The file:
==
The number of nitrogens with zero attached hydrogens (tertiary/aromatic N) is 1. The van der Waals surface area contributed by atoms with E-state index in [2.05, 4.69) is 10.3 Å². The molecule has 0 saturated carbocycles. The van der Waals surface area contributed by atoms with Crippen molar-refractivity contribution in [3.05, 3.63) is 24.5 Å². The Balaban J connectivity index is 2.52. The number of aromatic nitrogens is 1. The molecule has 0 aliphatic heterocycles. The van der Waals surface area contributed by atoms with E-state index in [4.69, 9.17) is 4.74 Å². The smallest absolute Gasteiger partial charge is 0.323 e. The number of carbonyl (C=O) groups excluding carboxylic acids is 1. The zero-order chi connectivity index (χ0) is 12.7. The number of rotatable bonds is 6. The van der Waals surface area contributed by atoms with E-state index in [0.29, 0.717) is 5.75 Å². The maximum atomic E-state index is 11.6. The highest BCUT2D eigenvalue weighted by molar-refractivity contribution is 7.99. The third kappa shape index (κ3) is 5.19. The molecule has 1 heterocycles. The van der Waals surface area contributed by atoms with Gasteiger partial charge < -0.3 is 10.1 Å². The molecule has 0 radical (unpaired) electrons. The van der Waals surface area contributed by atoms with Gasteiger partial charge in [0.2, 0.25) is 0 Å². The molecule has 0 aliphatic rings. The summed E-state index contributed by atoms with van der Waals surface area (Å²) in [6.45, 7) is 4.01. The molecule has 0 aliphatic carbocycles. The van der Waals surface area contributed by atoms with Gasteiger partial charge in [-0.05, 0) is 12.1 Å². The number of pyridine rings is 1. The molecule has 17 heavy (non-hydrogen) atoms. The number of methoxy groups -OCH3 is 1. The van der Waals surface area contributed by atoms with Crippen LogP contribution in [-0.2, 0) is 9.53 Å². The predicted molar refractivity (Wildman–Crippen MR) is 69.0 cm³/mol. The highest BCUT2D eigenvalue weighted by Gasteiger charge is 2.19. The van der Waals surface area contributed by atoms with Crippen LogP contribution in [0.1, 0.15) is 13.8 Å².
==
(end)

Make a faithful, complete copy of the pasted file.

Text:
The number of nitrogens with zero attached hydrogens (tertiary/aromatic N) is 1. The van der Waals surface area contributed by atoms with E-state index in [2.05, 4.69) is 10.3 Å². The molecule has 0 saturated carbocycles. The van der Waals surface area contributed by atoms with Crippen molar-refractivity contribution in [3.05, 3.63) is 24.5 Å². The Balaban J connectivity index is 2.52. The number of aromatic nitrogens is 1. The molecule has 0 aliphatic heterocycles. The van der Waals surface area contributed by atoms with E-state index in [4.69, 9.17) is 4.74 Å². The smallest absolute Gasteiger partial charge is 0.323 e. The number of carbonyl (C=O) groups excluding carboxylic acids is 1. The zero-order chi connectivity index (χ0) is 12.7. The number of rotatable bonds is 6. The van der Waals surface area contributed by atoms with E-state index in [0.29, 0.717) is 5.75 Å². The maximum atomic E-state index is 11.6. The highest BCUT2D eigenvalue weighted by molar-refractivity contribution is 7.99. The third kappa shape index (κ3) is 5.19. The molecule has 1 heterocycles. The van der Waals surface area contributed by atoms with Gasteiger partial charge < -0.3 is 10.1 Å². The molecule has 0 radical (unpaired) electrons. The van der Waals surface area contributed by atoms with Gasteiger partial charge in [0.2, 0.25) is 0 Å². The molecule has 0 aliphatic rings. The summed E-state index contributed by atoms with van der Waals surface area (Å²) in [6.45, 7) is 4.01. The molecule has 0 aliphatic carbocycles. The van der Waals surface area contributed by atoms with Gasteiger partial charge in [-0.05, 0) is 12.1 Å². The number of pyridine rings is 1. The molecule has 17 heavy (non-hydrogen) atoms. The number of methoxy groups -OCH3 is 1. The van der Waals surface area contributed by atoms with Crippen LogP contribution in [-0.2, 0) is 9.53 Å². The predicted molar refractivity (Wildman–Crippen MR) is 69.0 cm³/mol. The highest BCUT2D eigenvalue weighted by Gasteiger charge is 2.19. The van der Waals surface area contributed by atoms with Crippen LogP contribution in [0.1, 0.15) is 13.8 Å².